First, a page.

Winner of the 2013 T. S. Eliot Prize
Hammering on high ladders and plumbing the Paris catacombs, the poems of Luc Phinney’s debut Compass take us to times and places as familiar as they are strange. These are landscapes of primordial language and of the everyday origins of fatherhood; of the urban and the wild, and of the human act of making. In the modern, tangled world these poems travel, but they always orbit home. This prize-winning collection is rigorous, experimental, and intimate.
Luc Phinney recalls the ancient notion of poet as maker, for Compass possesses the imagistic substance, auditory sway and verbal materiality of a made thing. Each poem is like an architectural structure whose lines have been measured, leveled and hammered into place, yet for all the hard labor that went into their making, their interior spaces are filled with the spirit of human affection. As tender and open-hearted as it is determined, as intimate and adoring as it is dramatic, Compass forms a wonderfully accomplished addition to contemporary American poetry.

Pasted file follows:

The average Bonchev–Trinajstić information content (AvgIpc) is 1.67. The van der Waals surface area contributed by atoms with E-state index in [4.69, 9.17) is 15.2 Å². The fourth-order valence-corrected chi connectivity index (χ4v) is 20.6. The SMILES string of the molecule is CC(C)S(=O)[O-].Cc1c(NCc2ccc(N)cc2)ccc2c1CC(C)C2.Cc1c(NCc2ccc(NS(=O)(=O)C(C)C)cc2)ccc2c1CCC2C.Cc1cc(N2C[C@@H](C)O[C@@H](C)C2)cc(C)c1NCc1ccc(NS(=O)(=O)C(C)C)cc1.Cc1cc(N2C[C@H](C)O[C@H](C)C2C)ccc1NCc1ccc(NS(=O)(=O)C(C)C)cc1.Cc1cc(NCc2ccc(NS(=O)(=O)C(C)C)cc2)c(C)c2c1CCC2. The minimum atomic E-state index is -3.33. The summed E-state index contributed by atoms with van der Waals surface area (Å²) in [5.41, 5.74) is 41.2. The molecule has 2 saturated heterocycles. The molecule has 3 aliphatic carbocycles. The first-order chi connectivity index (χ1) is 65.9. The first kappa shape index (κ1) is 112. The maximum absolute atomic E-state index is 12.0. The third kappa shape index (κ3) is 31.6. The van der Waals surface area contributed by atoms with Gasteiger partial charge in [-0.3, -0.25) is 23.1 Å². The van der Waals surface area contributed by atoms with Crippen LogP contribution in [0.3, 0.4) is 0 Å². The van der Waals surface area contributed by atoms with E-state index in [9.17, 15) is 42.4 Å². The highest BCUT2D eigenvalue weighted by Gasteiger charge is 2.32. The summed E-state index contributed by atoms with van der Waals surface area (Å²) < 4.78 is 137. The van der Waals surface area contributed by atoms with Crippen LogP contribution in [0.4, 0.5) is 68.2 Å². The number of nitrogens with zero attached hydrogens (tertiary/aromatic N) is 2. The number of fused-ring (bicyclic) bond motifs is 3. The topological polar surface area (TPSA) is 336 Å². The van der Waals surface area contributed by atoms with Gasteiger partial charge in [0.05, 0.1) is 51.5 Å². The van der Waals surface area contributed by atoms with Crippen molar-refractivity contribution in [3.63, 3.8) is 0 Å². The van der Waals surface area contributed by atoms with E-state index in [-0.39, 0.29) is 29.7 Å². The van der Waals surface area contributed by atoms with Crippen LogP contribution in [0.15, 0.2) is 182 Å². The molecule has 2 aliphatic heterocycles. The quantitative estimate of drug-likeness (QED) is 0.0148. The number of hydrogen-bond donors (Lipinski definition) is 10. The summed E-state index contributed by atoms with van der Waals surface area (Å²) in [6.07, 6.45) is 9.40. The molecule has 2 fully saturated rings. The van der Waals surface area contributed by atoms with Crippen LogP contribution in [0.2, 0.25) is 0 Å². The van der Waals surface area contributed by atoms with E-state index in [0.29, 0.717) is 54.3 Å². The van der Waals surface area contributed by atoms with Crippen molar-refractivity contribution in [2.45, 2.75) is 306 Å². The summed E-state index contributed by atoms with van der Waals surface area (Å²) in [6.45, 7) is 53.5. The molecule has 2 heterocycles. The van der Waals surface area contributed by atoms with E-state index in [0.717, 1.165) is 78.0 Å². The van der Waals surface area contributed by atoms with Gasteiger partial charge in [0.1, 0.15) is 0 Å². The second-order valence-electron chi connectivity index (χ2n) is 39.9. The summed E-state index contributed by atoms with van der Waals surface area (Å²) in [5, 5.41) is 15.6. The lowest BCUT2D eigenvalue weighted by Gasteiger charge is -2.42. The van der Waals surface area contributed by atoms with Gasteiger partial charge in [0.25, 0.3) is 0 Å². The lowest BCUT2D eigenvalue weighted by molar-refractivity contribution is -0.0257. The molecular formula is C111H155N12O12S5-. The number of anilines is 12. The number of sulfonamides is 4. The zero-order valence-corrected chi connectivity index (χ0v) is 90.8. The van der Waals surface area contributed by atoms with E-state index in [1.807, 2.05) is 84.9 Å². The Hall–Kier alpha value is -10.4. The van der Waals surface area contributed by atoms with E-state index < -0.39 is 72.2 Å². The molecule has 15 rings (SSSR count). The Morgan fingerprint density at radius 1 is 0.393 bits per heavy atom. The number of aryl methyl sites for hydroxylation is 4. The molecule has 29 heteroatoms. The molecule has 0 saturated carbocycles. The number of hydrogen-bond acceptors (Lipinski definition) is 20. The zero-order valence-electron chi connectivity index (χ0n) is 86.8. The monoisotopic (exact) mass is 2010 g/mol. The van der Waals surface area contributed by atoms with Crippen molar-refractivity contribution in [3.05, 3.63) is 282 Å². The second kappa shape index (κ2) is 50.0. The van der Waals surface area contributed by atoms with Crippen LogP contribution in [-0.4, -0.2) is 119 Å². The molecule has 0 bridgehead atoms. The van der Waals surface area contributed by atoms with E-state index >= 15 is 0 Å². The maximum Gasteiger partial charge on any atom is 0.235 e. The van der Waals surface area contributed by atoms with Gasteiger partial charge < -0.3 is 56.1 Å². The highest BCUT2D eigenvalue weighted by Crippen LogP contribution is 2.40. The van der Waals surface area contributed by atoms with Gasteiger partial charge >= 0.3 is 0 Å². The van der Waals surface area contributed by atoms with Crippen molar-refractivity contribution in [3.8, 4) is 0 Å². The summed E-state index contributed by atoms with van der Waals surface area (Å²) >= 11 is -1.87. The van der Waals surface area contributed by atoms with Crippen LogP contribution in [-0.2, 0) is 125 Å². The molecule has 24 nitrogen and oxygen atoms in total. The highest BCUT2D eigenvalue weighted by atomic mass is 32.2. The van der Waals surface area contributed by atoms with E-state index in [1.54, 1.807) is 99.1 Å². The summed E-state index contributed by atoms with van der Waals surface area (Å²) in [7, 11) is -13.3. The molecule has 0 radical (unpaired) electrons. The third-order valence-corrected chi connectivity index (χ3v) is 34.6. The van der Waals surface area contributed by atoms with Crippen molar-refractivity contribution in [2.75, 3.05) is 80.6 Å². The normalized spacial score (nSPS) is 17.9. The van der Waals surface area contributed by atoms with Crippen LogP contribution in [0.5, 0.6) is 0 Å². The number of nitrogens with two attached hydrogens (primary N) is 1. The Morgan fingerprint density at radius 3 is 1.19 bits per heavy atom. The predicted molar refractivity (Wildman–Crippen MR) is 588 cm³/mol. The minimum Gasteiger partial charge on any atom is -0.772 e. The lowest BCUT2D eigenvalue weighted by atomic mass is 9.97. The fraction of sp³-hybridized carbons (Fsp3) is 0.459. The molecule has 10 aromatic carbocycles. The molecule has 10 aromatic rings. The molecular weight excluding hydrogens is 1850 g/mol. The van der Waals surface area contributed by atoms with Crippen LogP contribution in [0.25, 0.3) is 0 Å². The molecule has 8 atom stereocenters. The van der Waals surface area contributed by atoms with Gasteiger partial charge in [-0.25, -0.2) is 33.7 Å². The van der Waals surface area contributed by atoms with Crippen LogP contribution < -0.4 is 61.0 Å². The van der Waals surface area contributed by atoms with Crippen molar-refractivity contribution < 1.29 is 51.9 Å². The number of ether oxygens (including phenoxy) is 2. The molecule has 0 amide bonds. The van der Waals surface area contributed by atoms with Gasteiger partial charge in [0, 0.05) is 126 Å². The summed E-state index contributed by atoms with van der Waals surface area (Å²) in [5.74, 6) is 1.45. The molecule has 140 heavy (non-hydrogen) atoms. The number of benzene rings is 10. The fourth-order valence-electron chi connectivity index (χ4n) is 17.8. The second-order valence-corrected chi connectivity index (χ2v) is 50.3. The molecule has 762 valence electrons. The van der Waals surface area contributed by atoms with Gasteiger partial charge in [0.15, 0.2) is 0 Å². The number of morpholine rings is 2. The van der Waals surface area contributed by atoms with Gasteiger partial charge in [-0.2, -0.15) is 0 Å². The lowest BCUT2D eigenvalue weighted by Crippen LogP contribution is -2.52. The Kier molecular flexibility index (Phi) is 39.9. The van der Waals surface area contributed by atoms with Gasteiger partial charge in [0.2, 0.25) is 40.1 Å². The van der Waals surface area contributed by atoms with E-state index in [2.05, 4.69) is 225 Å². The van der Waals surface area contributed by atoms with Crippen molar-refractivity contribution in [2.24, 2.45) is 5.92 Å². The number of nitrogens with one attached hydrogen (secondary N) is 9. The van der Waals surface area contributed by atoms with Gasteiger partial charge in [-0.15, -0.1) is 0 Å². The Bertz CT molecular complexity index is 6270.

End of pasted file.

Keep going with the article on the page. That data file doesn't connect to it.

—Sherod Santos, 2013 T. S. Eliot Prize judge
Luc Phinney’s first collection of poems, Compass, has the savvy of a man who understands landscapes in all their dimensions. He feels the stories in place and along the ground; his poems have blood and bulk and the delicacy of a sweeping wind. Compass is an original thing and I am sure readers will welcome this herald of a fine new poet on the scene.
— Dave Smith
Here is a book that celebrates the work of making. Walking a woman home and thinking of love, throwing a pot on a wheel, building a house with his hands, raising a child, speaking to us in poems, Phinney knows the work of making is pleasure. He sings and dreams in lush exact terms. He has made something useful. Here is a smart and joyful book.
— Steve Scafidi
Luc Phinney’s poems give us the heavenly vertigo of falling stars, falling rain, falling into sleep, falling in love. The music of that falling spills down his sentences, down stanzas and beyond into the next and the next. Yet this sensual and thoughtful poet knows where he’s going, as if he were possessed of the compass of his title. How does he do it? Let the reader simply revel in the song. As Phinney writes, “What bird / doesn’t cease on the chaise of the analyst?”
— Mary Jo Salter